For the three months ended March 31, 2023, we earned $34.4 million before taxes and recorded a provision for income taxes of $4.5 million resulting in an effective tax rate of 12.9%. The effective tax rate varied from the U.S. federal statutory rate for the three months ended March 31, 2023 primarily due to the benefits of a tax planning strategy, partially offset by the net impact of foreign operations and state income taxes.
As of March 31, 2024, the amount of unrecognized tax benefits increased by $1.1 million from December 31, 2023. With limited exception, we are no longer subject to U.S. federal income tax audits for years through 2017, state and local income tax audits for years through 2017 or non-U.S. income tax audits for years through 2016. We are currently under examination for various years in Austria, Canada, China, Germany, India, Indonesia, Italy, Kenya, Madagascar, Malaysia, Mexico, Morocco, the Philippines, Saudi Arabia, Singapore, Switzerland, the United States and Venezuela.
It is reasonably possible that within the next 12 months the effective tax rate will be impacted by the resolution of some or all of the matters audited by various taxing authorities. It is also reasonably possible that we will have the statute of limitations close in various taxing jurisdictions within the next 12 months. As such, we estimate we could record a reduction in our tax expense of approximately $5 million within the next 12 months.
The Company maintains a full valuation allowance against the net deferred tax assets in certain foreign tax jurisdictions as of March 31, 2024. As of each reporting date, management considers new evidence, both positive and negative, that could affect its view of the future realization of net deferred tax assets. We assess our forecast of future taxable income and available tax planning strategies that could be implemented to realize the net deferred tax assets in determining the sufficiency of our valuation allowance. Failure to achieve forecasted taxable income in the applicable tax jurisdictions could affect the ultimate realization of deferred tax assets and could result in an increase in our effective tax rate on future earnings. It is possible that there may be sufficient positive evidence to release a portion of the remaining valuation allowance in those foreign jurisdictions. Release of the valuation allowance would result in a benefit to income tax expense for the period the release is recorded, which could have a material impact on net earnings. The timing and amount of the potential valuation allowance release are subject to significant management judgment and the level of profitability achieved.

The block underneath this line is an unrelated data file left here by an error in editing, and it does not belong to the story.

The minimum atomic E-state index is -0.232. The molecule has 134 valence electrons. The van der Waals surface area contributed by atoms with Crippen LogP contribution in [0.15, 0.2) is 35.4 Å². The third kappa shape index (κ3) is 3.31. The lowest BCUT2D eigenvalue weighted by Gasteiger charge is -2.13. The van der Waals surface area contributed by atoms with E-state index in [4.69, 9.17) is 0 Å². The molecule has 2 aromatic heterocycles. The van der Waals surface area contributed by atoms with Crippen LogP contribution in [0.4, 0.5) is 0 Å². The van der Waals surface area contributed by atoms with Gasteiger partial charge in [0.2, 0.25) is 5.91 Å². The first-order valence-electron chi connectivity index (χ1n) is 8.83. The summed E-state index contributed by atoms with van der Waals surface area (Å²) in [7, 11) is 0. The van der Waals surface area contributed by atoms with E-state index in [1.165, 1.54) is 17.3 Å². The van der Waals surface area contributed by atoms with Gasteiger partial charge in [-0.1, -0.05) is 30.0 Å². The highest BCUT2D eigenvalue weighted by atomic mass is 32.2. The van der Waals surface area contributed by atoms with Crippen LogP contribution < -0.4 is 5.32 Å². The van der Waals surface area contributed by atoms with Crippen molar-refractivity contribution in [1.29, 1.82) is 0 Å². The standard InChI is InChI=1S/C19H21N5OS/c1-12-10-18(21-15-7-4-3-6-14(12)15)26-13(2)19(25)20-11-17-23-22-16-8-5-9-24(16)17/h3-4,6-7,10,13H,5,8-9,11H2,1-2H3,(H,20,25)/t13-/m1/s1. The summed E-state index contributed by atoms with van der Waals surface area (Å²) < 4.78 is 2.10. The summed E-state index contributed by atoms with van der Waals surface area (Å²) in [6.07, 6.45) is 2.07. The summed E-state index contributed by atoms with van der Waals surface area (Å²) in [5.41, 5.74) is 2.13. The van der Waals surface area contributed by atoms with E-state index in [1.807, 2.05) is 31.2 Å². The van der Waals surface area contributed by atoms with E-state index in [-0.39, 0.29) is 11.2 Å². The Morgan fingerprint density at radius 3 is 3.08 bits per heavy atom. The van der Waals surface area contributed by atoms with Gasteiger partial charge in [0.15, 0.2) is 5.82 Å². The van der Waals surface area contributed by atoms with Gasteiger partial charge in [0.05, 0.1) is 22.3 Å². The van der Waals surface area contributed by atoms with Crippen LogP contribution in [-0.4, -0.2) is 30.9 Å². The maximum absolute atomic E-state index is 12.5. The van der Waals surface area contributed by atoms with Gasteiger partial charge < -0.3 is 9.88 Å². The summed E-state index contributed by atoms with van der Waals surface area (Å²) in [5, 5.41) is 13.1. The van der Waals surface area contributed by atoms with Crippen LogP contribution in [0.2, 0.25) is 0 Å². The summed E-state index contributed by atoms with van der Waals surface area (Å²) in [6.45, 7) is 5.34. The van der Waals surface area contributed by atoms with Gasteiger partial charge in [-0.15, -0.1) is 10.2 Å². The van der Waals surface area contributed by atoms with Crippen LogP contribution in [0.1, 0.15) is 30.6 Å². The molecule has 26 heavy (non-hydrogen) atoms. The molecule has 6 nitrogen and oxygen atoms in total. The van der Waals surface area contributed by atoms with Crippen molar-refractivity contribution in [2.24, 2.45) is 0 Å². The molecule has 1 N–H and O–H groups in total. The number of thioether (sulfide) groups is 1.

On December 20, 2021 the Organisation for Economic Co-operation and Development (“OECD”) released the Model GloBE Rules for Pillar Two defining a 15% global minimum tax rate for large multinational corporations. Many countries continue to consider changes in their tax laws and regulations based on the Pillar Two proposals. We are continuing to evaluate the impact of these proposed and enacted legislative changes as new guidance becomes available. Some of these legislative changes could result in double taxation of our non-U.S. earnings, a reduction in the tax benefit received from our tax incentives, or other impacts to our effective tax rate and tax liabilities. As of March 31, 2024, the company is not expecting material impacts under currently enacted legislation.

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14.Segment Information
The following is a summary of the financial information of the reportable segments reconciled to the amounts reported in the condensed consolidated financial statements:
Three Months Ended March 31, 2024
 (Amounts in thousands)FPDFCDSubtotal–Reportable SegmentsEliminations and All OtherConsolidated Total
Sales to external customers$768,763 $318,716 $1,087,479 $— $1,087,479 
Intersegment sales637 1,802 2,439 (2,439)— 
Segment operating income 110,894 34,708 145,602 (32,523)113,079 
Three Months Ended March 31, 2023
FPDFCDSubtotal–Reportable SegmentsEliminations and All OtherConsolidated Total
Sales to external customers$699,478 $280,827 $980,305 $— $980,305 
Intersegment sales638 790 1,428 (1,428)— 
Segment operating income79,072 18,534 97,606 (40,420)57,186 


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15.Accumulated Other Comprehensive Income (Loss)
The following table presents the changes in AOCL, net of tax for the three months ended March 31, 2024 and 2023:

20242023
(Amounts in thousands)Foreign currency translation items(1)Pension and other post-retirement effectsCash flow hedging activity (2)TotalForeign currency translation items(1) Pension and other post-retirement effectsCash flow hedging activity (2)Total
Balance - January 1,
$(523,873)$(121,882)$(813)$(646,568)$(554,683)$(86,356)$(933)$(641,972)
Other comprehensive income (loss) before reclassifications (3)(28,244)517  (27,727)13,506 (865) 12,641 
Amounts reclassified from AOCL 859 (5)854  422 30 452